By Deen, member of the 2009 Emerging Writers Group
It can be very difficult to talk to a writer. I sympathize with your plight. We find large portions of the people we meet insensitive to our sensitivities, and we fault you for that. At least I do.
To get to the heart of the matter, you seemingly-nice-person-I've-just-met-at-a-party are dangerous and what makes you particularly dangerous is that you have no idea of your destructive capabilities. You bandy about small talk questions like so many Hostess Cupcakes at a high school hot box, but in fact you unknowingly lay a mine field that I must cross to hold up my part of this polite chit-chat, and I find it rather upsetting that you look so innocent doing it.
So once and for all, I am going to explain why every question you have ever asked me is wrong. (I would appreciate it if you would take notes.)
Questions Not to Ask a Playwright
#1. What kinds of things do you write about?
I'm not a textbook writer. I can't say, “The aquatic life of great white sharks living off the coast of Brooklyn.” I'm a playwright! If every play I write is about the same thing then I'm probably not a very good one. And do you mean thematically, or what kinds of relationships do I write about or how would an academic classify my play or something else entirely? Do you want me to refer to the time period, the political situations, or what the main character is struggling with at the moment? Are you looking for descriptors like kitchen-sink dramas, comedies, dramadies, or something more specific? Are you asking me what I wrote last, or what I'm about to write, and are you saying that all my work has to be about the same thing? And why are you trying to pin me down?!?!
At this point, a mere half-second has gone by in your head, but in my head I've tied my tongue into such knots that I have no hope of answering your question at all without feeling false to myself, and I thoroughly resent you for this feeling. I am at a loss for how to encapsulate my artistic work in a sound bite that will fit between the sip of wine you're taking now and the moment when you realize you have to use the bathroom and wander off, leaving me here, alone, with all the words I never said, and a handful of shattered glass where my wine used to be.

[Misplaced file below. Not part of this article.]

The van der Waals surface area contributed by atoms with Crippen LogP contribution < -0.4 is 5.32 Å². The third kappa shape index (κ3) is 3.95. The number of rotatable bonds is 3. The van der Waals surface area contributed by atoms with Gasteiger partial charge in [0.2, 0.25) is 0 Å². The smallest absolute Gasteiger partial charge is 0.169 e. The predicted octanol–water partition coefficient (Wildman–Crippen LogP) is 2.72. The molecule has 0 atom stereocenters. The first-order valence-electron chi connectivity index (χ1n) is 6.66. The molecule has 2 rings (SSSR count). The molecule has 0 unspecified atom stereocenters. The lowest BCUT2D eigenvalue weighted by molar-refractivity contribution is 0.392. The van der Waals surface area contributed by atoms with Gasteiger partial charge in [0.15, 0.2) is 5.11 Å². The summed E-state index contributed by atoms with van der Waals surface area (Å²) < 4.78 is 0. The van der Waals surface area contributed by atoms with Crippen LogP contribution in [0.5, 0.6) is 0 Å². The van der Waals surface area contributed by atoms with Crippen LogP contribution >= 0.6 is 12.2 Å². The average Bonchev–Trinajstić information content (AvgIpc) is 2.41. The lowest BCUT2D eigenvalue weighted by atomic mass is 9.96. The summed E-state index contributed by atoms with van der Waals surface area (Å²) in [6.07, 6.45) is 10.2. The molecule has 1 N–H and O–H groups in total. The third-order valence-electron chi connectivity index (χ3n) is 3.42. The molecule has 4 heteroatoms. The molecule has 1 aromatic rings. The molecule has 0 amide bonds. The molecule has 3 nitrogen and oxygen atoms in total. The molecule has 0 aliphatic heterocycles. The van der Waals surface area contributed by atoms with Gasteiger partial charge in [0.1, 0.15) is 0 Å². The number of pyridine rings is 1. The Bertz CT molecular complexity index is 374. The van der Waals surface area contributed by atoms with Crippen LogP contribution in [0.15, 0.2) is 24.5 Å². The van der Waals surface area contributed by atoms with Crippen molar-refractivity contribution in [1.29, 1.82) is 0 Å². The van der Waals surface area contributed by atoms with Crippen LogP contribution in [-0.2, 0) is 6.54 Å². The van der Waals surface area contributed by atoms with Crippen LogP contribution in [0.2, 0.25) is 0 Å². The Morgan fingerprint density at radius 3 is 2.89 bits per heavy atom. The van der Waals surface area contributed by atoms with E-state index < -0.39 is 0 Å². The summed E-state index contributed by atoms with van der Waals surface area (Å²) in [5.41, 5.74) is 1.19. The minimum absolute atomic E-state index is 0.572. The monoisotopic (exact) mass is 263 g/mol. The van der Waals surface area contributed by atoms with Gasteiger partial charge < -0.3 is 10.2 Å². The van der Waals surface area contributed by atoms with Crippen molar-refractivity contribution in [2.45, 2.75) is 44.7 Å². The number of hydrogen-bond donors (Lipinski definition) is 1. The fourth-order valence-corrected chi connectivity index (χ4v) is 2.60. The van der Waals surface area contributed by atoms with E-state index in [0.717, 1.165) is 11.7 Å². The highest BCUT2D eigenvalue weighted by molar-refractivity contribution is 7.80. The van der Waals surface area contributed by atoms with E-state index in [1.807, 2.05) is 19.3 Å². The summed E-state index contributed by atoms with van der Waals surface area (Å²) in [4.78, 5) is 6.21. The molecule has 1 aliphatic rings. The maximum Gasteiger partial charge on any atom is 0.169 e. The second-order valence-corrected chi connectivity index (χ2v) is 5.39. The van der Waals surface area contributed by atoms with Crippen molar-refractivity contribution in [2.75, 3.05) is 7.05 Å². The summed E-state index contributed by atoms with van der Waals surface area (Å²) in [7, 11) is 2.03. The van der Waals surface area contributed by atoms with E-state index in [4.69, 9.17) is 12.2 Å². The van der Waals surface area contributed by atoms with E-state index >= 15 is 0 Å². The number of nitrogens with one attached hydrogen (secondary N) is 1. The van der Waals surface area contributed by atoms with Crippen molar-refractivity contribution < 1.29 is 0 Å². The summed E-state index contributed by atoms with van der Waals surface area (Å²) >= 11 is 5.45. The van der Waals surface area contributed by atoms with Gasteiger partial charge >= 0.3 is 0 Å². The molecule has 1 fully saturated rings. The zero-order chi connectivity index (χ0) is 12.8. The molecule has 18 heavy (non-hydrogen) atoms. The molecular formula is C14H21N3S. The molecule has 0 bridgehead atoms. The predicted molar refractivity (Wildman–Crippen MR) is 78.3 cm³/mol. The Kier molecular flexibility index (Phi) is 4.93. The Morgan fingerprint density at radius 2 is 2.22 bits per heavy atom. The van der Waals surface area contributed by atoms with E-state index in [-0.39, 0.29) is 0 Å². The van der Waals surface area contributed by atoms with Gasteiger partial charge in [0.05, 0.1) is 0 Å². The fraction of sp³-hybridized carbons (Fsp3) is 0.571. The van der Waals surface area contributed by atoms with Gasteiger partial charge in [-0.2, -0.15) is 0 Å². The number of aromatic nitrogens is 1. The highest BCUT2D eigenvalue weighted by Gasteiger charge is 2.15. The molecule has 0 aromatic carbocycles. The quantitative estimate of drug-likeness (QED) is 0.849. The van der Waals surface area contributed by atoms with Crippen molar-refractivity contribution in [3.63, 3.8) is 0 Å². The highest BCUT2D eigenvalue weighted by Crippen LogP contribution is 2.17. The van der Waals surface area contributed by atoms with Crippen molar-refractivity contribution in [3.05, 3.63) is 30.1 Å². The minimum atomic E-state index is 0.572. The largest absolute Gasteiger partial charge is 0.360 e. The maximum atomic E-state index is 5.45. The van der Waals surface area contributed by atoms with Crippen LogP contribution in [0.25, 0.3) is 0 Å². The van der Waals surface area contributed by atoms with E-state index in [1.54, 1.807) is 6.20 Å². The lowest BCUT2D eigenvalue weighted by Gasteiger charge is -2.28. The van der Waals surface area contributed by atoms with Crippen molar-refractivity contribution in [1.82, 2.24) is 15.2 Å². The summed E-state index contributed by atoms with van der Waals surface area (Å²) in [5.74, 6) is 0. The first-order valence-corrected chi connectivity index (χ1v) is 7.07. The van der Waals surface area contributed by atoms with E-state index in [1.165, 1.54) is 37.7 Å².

#2. So, how's your writing going? Did you get much done?
What do you mean? Do you mean did I write a lot of words down today? I think that's what you mean. As compared to what? Are we counting in words or pages? Or do you mean do I feel good about my writing today? Which is hard to do now that I've been told I'm not writing enough words down. I was feeling good about two-minutes before you asked me that question, but now I'm not so sure. How much is “much” when you say “did you get much done?” Is it a relative term? Are you comparing me to a novelist? Because the medium is totally different. It's fine. My writing is fine. Everything is fine.
See, this is a trap. If I say my writing is fine, then maybe I'm trying to sound okay when really I'm panicked about it inside, and is that good, or should I be honest and say I'm panicked? But if I'm not panicked, then what does that mean? Have I lost my mojo? Should I be panicked? And what if the writing is not fine, how should I respond, and is it really any of your business? Writing is a very personal business! Why don't you just ask me if I've had sex this week or what my left nipple looks like?! Is nothing sacred anymore? Maybe my writing is not fine, maybe I'm struggling, and maybe my characters are speaking so quietly I CAN'T HEAR THEM RIGHT NOW, but that doesn't mean it won't come back. Sometimes you just have to wait these things out. Sometimes it's about being good to yourself, about not judging, about breathing slowly so you don't hyperventilate. Have a little faith in me for crissakes! Just because I didn't turn out 20 pages last week doesn't mean it's all over! I can't breathe. Is it stuffy in here? I really can't breathe, no really, do you have a paper bag on you?